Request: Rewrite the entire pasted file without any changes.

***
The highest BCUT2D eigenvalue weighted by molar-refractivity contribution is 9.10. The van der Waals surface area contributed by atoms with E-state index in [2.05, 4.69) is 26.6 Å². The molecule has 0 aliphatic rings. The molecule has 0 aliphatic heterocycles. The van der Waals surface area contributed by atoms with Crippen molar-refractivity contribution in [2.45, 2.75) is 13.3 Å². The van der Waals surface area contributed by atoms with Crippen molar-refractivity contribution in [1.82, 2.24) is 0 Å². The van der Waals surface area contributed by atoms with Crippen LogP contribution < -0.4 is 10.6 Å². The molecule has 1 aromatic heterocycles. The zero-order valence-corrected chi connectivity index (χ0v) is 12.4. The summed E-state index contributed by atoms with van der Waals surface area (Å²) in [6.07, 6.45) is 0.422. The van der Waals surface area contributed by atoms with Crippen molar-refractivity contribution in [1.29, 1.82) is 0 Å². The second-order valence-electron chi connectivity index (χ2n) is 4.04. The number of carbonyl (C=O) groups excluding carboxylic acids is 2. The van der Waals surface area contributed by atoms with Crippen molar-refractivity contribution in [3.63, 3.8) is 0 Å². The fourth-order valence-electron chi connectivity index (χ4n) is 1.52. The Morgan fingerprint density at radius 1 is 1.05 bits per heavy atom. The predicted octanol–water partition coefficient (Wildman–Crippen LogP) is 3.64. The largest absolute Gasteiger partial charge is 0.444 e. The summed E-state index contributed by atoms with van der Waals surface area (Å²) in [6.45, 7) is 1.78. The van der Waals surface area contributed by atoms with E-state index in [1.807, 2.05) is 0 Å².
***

The highest BCUT2D eigenvalue weighted by molar-refractivity contribution is 9.10. The van der Waals surface area contributed by atoms with E-state index in [2.05, 4.69) is 26.6 Å². The molecule has 0 aliphatic rings. The molecule has 0 aliphatic heterocycles. The van der Waals surface area contributed by atoms with Crippen molar-refractivity contribution in [2.45, 2.75) is 13.3 Å². The van der Waals surface area contributed by atoms with Crippen molar-refractivity contribution in [1.82, 2.24) is 0 Å². The van der Waals surface area contributed by atoms with Crippen LogP contribution < -0.4 is 10.6 Å². The molecule has 1 aromatic heterocycles. The zero-order valence-corrected chi connectivity index (χ0v) is 12.4. The summed E-state index contributed by atoms with van der Waals surface area (Å²) in [6.07, 6.45) is 0.422. The van der Waals surface area contributed by atoms with Crippen molar-refractivity contribution in [1.29, 1.82) is 0 Å². The second-order valence-electron chi connectivity index (χ2n) is 4.04. The number of carbonyl (C=O) groups excluding carboxylic acids is 2. The van der Waals surface area contributed by atoms with Crippen molar-refractivity contribution in [3.63, 3.8) is 0 Å². The fourth-order valence-electron chi connectivity index (χ4n) is 1.52. The Morgan fingerprint density at radius 1 is 1.05 bits per heavy atom. The predicted octanol–water partition coefficient (Wildman–Crippen LogP) is 3.64. The largest absolute Gasteiger partial charge is 0.444 e. The summed E-state index contributed by atoms with van der Waals surface area (Å²) in [6.45, 7) is 1.78. The van der Waals surface area contributed by atoms with E-state index in [1.807, 2.05) is 0 Å².